Sulphur in Gasoline Regulations: frequently asked questions

1. What is the purpose of these regulations?

The purpose of the Sulphur in Gasoline Regulations (SiGR) is to reduce sulphur in gasoline. Sulphur occurs naturally in crude oil and therefore is found in gasoline. Sulphur in gasoline impairs the performance of catalytic converters in vehicles. Accordingly, continuing to take an integrated systems approach with respect to fuels and vehicles is critical to maximizing future reductions in air pollutant emissions resulting from the use of vehicles. These regulations along with vehicle emission standards reduce smog caused by air pollutants. Smog has a significant adverse impact on the health of Canadians, the Canadian economy and the environment.

2. What are the key elements of these regulations?

The Sulphur in Gasoline Regulations as amended in 2015, further lower the maximum allowable sulphur concentration in gasoline starting in 2017, under the authority of section 139 of Canadian Environmental Protection Act, 1999.

The SiGR provide two exclusive regulatory compliance options: a default batch flat limit with minimal administrative requirements, or an annual gasoline pool average. An additional flexibility is also available on an interim basis (from 2012 to 2019), for refiners and importers that elect the annual pool average option.

Under the SiGR, the default batch flat limit for sulphur concentration is 40 parts per million (ppm or mg/kg) until the end of 2016, and will be reduced to 14 ppm for 2017, 2018 and 2019. For 2020 and beyond, the default batch flat limit will be 12 ppm.

The elective annual gasoline pool average compliance option remains at 30 ppm until the end of 2016, and will then be reduced to 10 ppm for 2017 and beyond. This option retains the current reporting, record-keeping, sample-retention, and audit requirements.

Those persons who opt to comply using the annual gasoline pool average can also opt to participate in a temporary sulphur compliance unit (SCU) trading system, which is applicable for the years 2012 -2019. During this period, volume-based sulphur compliance units (SCUs) could be generated from the production and importation of gasoline for which the annual average sulphur concentration is under 30 ppm during the years 2012-2016 and under 10 ppm during the years 2017-2019. These banked or traded SCUs could be used towards meeting regulatory compliance with the 10 ppm standard during the years 2017-2019.

The SiGR also have a never-to-be-exceeded batch limit of 80 ppm sulphur concentration in gasoline, applicable to gasoline imports and production using the annual pool average compliance option. This limit also applies to all gasoline sales.

3. How do these regulations affect Canadian businesses?

All businesses who produce (including by blending) or import gasoline must comply with these regulations. This specifically includes:

  • any person who owns, leases, operates, controls, supervises or manages a refinery or blending facility or owns the gasoline in a blending facility; and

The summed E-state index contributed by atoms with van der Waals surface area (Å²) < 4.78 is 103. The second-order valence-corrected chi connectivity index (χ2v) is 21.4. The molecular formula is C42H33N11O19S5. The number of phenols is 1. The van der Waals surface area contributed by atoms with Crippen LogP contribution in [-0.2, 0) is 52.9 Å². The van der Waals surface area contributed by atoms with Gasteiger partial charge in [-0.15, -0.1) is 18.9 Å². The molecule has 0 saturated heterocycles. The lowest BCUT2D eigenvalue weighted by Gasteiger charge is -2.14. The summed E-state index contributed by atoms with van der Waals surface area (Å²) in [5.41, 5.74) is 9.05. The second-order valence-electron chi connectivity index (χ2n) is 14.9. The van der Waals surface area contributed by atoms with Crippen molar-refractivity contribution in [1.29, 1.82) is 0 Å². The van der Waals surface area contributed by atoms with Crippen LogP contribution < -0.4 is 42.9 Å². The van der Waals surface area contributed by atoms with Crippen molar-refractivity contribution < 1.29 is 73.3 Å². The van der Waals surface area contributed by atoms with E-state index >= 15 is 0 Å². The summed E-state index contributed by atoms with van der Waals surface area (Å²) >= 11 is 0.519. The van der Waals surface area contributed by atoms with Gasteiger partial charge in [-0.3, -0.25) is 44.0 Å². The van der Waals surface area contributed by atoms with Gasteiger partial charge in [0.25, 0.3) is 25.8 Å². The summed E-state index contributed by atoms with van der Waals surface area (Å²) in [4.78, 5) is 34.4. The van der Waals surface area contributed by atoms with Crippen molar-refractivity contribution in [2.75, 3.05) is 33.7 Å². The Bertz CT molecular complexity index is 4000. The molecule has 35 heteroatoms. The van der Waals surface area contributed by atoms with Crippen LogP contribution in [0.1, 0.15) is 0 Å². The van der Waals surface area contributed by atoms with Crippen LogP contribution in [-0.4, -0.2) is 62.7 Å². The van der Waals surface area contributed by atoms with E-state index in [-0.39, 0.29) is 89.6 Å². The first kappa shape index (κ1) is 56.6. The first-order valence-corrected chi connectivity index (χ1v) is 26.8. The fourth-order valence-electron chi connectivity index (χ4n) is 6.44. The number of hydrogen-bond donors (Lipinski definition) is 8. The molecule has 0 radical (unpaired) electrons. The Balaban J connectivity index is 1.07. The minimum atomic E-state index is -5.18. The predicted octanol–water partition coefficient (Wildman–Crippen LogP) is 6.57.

• any person who imports gasoline into Canada.

A range of compliance flexibilities have also been included in the regulations.

4. What is the timeline for implementation?

The Sulphur in Gasoline Regulations, originally made in 1990, first came into force on May 1, 2002, and continue to be in force under the authority of the Canadian Environmental Protection Act, 1999. The 2015 amendments came into force on July 16, 2015. Regulatory options and limits include:

  1. Option to comply with an annual average sulphur limit
    • 30 parts per million (ppm) annual average limit per facility to 2016 (current limit)
    • 10 ppm annual average limit per facility starting in 2017
    • 80 ppm individual batch sulphur limit (current limit is retained for extra flexibility)
    • option to participate in a temporary sulphur banking and trading system (2012-2019)
  2. Option to comply with a never-to-exceed flat sulphur limit
    • 40 ppm retained to 2016 (current limit)
    • 14 ppm for 2017-2019
    • 12 ppm for 2020 and later
    • not eligible to participate in the temporary sulphur banking and trading system
    • option has minimal reporting requirements and provides important flexibility

5. Where can I get more information?

The following link provides additional information and guidance on the Sulphur in gasoline regulations.

For more information and to receive email notifications of updates regarding Environment and Climate Change Canada’s actions on fuels, please contact:

For more information

To learn about upcoming or ongoing consultations on proposed federal regulations, visit the Canada Gazette and consulting with Canadians websites.


This document is intended to provide contextual information on the Sulphur in Gasoline Regulations. It does not replace the Canadian Environmental Protection Act, 1999 or the Sulphur in Gasoline Regulations. In the event of any inconsistencies, the Canadian Environmental Protection Act, 1999 and the Sulphur in Gasoline Regulations shall prevail.

Report a problem or mistake on this page
Please select all that apply:

Thank you for your help!

You will not receive a reply. For enquiries, contact us.

Date modified: